I cringe still when I recall how, a few weeks before the diagnosis, Aahren had asked me to feel a strange lump near his throat that he thought was a pulled muscle. I didn’t know it was anything but a pulled muscle, either.

How could I have been so ignorant—so unsuspecting?







































Anthony DePalma is the author of Here, a Biography of the New American Continent. He is currently an international business correspondent for The New York Times, assigned to explore the increasing connections between North and South America. A former freelance writer for The New York Times Magazine, Harper’s, and the Columbia Journalism Review, he lives in New Jersey with his wife, Miriam, and their children Laura Felice, and Andres.

Their son, Aahren is a sophomore at Notre Dame.


Fall/Winter 2001

A Man's Life
Embracing Aahren

by Anthony DePalma

Except for the suspicious hawks that eyed us as we flew by on the Indiana Turnpike, the trip could be called normal. And for all I know, it might be as normal as fireflies in a jar for Indiana hawks to perch on posts while they digest their morning hunt.

My son Aahren and I had begun the drive from New Jersey the day before, and this was the final leg of our trip into South Bend, where he was to begin his second year of study at Notre Dame. On the way we had passed countless other cars tagged with decals from a catalogue worth of colleges and universities, all loaded with boxes and duffel bags, all making the same summer pilgrimage.

Like the others, we put up with long hours of highway rumble that muffled our ears and made conversation in Aahren’s Jeep a shouting match. We stopped far too often for bad food and expensive gasoline. Luckily, Aahren—whose name is pronounced conventionally like Aaron, but spelled in the unconventional spirit of the 60s—has developed a taste for the music I listened to back then. As we took turns driving we could agree on the same FM radio stations whenever the one we were tuned to dissolved into static.

It was a classic summer scene, a rite of passage and pride, and it was all perfectly, splendidly normal. We reveled in that normalcy like no other family in the vans and cars heading into America’s heartland. For while others were probably impatient with the routine, we craved the very commonness of it.
A similar trip just two years before had been anything but normal.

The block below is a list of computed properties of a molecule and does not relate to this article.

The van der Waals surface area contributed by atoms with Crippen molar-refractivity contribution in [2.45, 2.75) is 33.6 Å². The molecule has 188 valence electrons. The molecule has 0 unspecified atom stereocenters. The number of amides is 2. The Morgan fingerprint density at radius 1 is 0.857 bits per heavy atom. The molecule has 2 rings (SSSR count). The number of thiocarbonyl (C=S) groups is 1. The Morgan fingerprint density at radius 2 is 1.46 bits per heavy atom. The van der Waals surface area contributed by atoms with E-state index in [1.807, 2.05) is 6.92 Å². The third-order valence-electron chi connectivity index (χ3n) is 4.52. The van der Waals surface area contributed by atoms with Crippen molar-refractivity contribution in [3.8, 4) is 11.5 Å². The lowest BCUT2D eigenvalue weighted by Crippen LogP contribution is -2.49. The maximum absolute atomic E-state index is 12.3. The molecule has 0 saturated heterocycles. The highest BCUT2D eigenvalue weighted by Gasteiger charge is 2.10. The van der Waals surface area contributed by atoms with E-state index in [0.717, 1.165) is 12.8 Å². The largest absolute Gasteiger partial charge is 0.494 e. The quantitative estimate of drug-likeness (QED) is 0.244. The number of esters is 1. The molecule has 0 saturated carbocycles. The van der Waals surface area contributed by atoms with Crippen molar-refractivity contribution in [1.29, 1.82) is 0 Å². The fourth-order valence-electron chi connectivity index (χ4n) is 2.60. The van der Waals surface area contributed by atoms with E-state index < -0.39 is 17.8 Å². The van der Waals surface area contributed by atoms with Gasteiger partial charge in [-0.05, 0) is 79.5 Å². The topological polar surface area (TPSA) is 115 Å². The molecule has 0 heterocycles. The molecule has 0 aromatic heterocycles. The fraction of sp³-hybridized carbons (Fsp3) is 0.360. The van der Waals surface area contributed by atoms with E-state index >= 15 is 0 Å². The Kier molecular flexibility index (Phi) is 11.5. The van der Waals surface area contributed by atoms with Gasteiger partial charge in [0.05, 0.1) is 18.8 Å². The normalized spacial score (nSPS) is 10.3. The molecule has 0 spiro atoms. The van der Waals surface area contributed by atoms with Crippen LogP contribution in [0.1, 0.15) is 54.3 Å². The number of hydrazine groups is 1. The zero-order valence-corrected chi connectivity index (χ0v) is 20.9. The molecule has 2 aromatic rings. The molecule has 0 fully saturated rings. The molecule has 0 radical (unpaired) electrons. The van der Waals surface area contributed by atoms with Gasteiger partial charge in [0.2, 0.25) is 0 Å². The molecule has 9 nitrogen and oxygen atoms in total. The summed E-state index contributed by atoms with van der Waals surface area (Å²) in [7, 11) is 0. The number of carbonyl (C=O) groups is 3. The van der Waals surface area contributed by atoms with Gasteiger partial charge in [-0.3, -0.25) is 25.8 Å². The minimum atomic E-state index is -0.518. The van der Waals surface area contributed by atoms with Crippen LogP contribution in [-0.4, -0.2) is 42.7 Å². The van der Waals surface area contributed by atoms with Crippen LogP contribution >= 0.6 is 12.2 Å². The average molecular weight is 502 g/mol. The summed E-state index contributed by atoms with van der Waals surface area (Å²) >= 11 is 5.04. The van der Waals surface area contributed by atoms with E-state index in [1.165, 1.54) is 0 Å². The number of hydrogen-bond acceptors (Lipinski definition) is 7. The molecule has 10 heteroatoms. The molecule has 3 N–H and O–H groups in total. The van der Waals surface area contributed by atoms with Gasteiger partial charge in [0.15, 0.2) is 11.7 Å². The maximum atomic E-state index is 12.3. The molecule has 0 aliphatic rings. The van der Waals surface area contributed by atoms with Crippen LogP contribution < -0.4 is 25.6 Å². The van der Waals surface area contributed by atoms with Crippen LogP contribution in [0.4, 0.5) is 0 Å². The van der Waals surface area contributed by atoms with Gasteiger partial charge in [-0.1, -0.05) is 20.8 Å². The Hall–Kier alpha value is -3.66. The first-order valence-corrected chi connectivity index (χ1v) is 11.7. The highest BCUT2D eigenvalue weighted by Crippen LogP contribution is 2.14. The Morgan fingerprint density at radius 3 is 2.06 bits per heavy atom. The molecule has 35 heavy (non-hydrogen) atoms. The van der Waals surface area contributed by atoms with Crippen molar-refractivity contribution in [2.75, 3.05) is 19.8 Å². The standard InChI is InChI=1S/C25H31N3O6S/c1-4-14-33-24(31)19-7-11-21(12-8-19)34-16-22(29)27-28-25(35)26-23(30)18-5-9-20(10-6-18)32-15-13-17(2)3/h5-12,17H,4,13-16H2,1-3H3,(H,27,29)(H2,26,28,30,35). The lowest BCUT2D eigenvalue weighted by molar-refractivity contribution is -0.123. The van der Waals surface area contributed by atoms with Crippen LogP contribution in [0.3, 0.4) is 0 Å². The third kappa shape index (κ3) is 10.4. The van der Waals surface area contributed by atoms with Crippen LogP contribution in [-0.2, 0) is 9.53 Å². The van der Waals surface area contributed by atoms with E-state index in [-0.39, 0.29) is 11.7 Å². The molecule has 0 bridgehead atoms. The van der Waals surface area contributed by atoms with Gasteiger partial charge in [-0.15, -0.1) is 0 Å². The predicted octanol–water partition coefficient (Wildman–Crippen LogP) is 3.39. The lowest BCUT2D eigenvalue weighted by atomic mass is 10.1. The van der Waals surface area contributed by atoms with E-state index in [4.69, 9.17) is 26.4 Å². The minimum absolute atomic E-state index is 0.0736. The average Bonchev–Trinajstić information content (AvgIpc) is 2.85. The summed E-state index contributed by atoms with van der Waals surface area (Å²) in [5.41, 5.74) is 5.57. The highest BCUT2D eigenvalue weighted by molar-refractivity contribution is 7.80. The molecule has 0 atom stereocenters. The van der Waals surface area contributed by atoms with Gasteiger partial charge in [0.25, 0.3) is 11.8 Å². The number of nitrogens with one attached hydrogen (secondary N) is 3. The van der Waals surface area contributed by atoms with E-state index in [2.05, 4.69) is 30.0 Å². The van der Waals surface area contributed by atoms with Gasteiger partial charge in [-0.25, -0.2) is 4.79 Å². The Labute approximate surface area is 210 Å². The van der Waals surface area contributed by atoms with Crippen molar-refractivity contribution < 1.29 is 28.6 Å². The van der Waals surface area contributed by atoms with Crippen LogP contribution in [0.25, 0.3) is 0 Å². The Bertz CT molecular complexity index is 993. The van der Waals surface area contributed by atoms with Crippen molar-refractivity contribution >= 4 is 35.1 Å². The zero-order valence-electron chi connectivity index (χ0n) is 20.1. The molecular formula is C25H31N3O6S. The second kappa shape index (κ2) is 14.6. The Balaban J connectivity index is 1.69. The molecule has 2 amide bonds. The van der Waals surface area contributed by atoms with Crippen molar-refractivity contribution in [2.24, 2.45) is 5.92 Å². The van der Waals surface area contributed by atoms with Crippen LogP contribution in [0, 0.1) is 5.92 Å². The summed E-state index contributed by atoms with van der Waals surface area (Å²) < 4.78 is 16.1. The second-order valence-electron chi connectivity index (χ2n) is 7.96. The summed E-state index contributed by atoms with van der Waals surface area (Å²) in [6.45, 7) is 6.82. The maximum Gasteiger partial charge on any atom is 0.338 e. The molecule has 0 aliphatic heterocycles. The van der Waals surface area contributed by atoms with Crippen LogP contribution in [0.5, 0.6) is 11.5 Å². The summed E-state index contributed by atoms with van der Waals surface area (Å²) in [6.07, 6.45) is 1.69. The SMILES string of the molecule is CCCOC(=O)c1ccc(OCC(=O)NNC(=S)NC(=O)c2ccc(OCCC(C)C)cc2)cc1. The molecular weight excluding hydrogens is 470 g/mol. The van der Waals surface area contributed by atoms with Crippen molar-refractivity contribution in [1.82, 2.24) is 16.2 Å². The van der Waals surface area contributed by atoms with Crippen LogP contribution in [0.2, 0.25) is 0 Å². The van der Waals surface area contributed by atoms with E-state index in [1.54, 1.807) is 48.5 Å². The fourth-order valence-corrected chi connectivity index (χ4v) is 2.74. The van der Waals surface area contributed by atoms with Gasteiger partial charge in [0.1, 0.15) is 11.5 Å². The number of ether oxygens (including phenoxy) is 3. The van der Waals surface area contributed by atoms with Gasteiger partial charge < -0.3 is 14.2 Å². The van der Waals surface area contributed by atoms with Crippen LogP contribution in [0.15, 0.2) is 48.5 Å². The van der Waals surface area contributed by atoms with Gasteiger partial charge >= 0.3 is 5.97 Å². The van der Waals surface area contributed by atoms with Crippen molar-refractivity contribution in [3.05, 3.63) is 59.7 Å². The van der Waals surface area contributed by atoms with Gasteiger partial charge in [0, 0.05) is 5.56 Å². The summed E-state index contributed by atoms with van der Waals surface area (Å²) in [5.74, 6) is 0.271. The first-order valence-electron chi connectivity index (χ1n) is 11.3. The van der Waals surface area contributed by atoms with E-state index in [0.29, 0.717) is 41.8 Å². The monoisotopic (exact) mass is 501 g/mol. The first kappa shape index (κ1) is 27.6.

I HAVE TO ADMIT AT THE OUTSET HOW DIFFICULT IT IS FOR ME TO WRITE THIS. Although I’ve made my living with words for more than 25 years, I have until now been unable to summon any spirit to help me put order to what I’d felt after that first trip west in 1999. I had vowed to avoid the sentimentality that I heard myself resort to like a crutch when I desperately tried to talk about what had happened. And I refused to return to the trite, overused, pre-packaged but oh-so-handy expressions that, in the dark days, roughed up as
I was by fate, were my only recourse but silence.

Before committing to put this down on paper, I promised myself that I would give up all literary pretense and simply record what I had felt then—a fear so dark and so complete that it blocked my vision and hid all the skills I had developed over two decades in journalism. When, finally, I asked a therapist for help, she told me that of course I would find it far more difficult than any assignment I’d ever had. I was dealing with Aahren—my Aahren—and trying to explain what had happened to him. I would not be a correspondent writing about a subject, but a father writing about his son.

ON WHAT WOULD HAVE BEEN HIS FIRST DAY OF CLASSES AT NOTRE DAME in 1999, Aahren was diagnosed with acute lymphoblastic leukemia. In the clinical argot of medicine it is more commonly called juvenile leukemia or A.L.L., which struck me as viciously appropriate, since it is a disease that touches ALL aspects of our lives.

It all happened in a flash, a gunshot of a revolution that changed our lives and challenged my own concepts of what it means to be a man and a father. Aahren had just turned 18. In many ways he already was a man, ready to take the first steps into his independent adult life. Thus far, those steps had taken him only a short distance from our house and the warm comfort of childhood, where he’d always felt protected by his mother and me.